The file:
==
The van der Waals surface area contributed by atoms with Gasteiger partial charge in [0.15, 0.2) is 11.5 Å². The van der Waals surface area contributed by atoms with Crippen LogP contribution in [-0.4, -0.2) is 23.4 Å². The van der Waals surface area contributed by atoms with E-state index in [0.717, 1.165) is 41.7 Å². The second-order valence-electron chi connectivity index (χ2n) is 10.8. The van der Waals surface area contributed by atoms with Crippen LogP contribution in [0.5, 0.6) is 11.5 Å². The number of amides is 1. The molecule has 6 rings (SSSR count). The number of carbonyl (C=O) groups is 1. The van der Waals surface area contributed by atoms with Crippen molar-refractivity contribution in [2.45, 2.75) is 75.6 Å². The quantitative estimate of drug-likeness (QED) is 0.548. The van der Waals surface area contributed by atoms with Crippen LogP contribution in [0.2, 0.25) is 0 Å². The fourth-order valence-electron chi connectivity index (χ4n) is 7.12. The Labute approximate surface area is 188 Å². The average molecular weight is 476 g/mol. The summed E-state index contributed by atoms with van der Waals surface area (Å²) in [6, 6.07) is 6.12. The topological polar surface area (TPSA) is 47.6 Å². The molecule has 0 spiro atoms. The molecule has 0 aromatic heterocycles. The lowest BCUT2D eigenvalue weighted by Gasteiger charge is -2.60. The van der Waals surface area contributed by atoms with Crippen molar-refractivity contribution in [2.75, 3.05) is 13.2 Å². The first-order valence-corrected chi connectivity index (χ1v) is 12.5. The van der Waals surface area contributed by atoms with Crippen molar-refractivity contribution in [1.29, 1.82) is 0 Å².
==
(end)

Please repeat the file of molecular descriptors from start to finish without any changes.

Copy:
The van der Waals surface area contributed by atoms with Gasteiger partial charge in [0.15, 0.2) is 11.5 Å². The van der Waals surface area contributed by atoms with Crippen LogP contribution in [-0.4, -0.2) is 23.4 Å². The van der Waals surface area contributed by atoms with E-state index in [0.717, 1.165) is 41.7 Å². The second-order valence-electron chi connectivity index (χ2n) is 10.8. The van der Waals surface area contributed by atoms with Crippen LogP contribution in [0.5, 0.6) is 11.5 Å². The number of amides is 1. The molecule has 6 rings (SSSR count). The number of carbonyl (C=O) groups is 1. The van der Waals surface area contributed by atoms with Crippen molar-refractivity contribution in [2.45, 2.75) is 75.6 Å². The quantitative estimate of drug-likeness (QED) is 0.548. The van der Waals surface area contributed by atoms with Crippen LogP contribution in [0.2, 0.25) is 0 Å². The fourth-order valence-electron chi connectivity index (χ4n) is 7.12. The Labute approximate surface area is 188 Å². The average molecular weight is 476 g/mol. The summed E-state index contributed by atoms with van der Waals surface area (Å²) in [6, 6.07) is 6.12. The topological polar surface area (TPSA) is 47.6 Å². The molecule has 0 spiro atoms. The molecule has 0 aromatic heterocycles. The lowest BCUT2D eigenvalue weighted by Gasteiger charge is -2.60. The van der Waals surface area contributed by atoms with Crippen molar-refractivity contribution in [2.75, 3.05) is 13.2 Å². The first-order valence-corrected chi connectivity index (χ1v) is 12.5. The van der Waals surface area contributed by atoms with Crippen molar-refractivity contribution in [1.29, 1.82) is 0 Å².